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Community garden grows food, character
CORINTH – A few small seeds and many willing hands transformed an inner city vacant lot into a thriving, productive garden at the Lighthouse Foundation in Corinth.
Alcorn County Extension director Patrick Poindexter said the idea for a community garden in this challenging space took root in the mind of Master Gardener Herman Gray, who recruited other Alcorn County Master Gardeners and local businesses to the project in 2010.
“Bonnie Plant Farm donated all of the plants, Don Sims of the Alcorn County Co-Op donated seeds and fertilizer, and Wal-Mart gave them a gift card,” Poindexter said. “Master Gardeners supported the garden economically and with tomato stakes, and the Extension Service ran the soil samples.”
While the Master Gardeners planned, Gary Caveness of the Lighthouse Foundation recruited participants.
“We’ve wanted to do something like this for years, but we’re stretched thin with the programs we already offer,” Caveness said. “When Herman came to me and said they’d be willing to help, we got excited. Kids, especially kids growing up in single-parent families in the city, don’t know a single thing about gardening.”
The Lighthouse Foundation is a non-profit organization that works with urban youth through afterschool tutoring programs, summer camps and leadership programs. The garden project involves 10 to 15 boys in third through sixth grade who work alongside volunteers Gray and Richard Collins. Caveness joins in as much as he can.
“I grew up on a large farm, and it’s a way for me to spend time with the kids in a different setting,” Caveness said. “They see what they can get out of the garden and how much they like it, and their excitement motivates them to continue.
“It helps us get the boys engaged with mentors and off the streets. The kids feel valued when people pour time into them and give them strong male role models,” he said.
For the kids, it is all about the produce: the corn, squash, tomatoes, peppers, watermelons and cantaloupes they pick and take home to their families.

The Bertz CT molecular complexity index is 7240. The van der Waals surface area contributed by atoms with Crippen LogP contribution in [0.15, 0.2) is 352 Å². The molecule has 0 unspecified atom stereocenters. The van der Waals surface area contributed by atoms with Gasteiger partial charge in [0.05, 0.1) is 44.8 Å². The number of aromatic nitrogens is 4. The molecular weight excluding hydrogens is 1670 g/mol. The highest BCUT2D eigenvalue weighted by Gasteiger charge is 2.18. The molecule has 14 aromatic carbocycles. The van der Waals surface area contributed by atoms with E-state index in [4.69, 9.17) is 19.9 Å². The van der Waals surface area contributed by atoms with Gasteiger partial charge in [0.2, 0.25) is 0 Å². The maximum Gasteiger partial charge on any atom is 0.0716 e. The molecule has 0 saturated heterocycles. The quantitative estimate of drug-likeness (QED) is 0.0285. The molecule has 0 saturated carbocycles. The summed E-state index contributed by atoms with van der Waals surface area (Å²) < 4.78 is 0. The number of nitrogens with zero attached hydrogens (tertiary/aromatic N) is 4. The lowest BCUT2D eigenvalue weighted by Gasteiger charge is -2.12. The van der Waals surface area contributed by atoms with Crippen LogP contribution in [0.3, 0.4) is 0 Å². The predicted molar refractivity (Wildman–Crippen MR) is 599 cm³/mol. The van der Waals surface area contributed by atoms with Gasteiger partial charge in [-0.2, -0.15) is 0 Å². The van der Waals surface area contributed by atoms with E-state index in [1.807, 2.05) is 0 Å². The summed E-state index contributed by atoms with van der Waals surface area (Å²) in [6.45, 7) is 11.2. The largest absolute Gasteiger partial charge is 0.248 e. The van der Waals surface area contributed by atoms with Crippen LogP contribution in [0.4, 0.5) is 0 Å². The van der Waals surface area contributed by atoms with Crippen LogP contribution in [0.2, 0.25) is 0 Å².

“When we first went to the garden to harvest, the boys couldn’t find the cantaloupes,” Gray said. “When they finally found one, they’d yell and carry on about their discovery. It was such fun.”
Though the boys participated in the planting and weeding, they still had a lot to learn about gardening.
“One boy asked me where the corn was, and he was standing right by a row of stalks,” Gray said. “I showed him the silks, how to feel the shucks to see if the corn is full, and how to peel it back to see if it’s ripe.
“We gave the kids a taste of sweet corn, right there in the garden. Their eyes lit up like Roman candles,” he said.
The garden, which is 200 feet long with 26 rows, has produced well. From the outset, the goal of the garden was not to sell the fruits and vegetables, but to use them to feed the community. The children who work in the garden take home what they want and then are encouraged to look around to see who else in their neighborhood could use some fresh food.
“We want these young people to be productive community citizens who are aware and available to help those around them,” Gray said.
Caveness said he is pleased with the changes in the outlook and attitudes of the young gardeners in the program.
“So many things are about short-term gratification, but gardening can help them see that if they plant a seed today, they can harvest months later,” he said. “We turn this into life lessons about reaping what you sow,” Caveness said.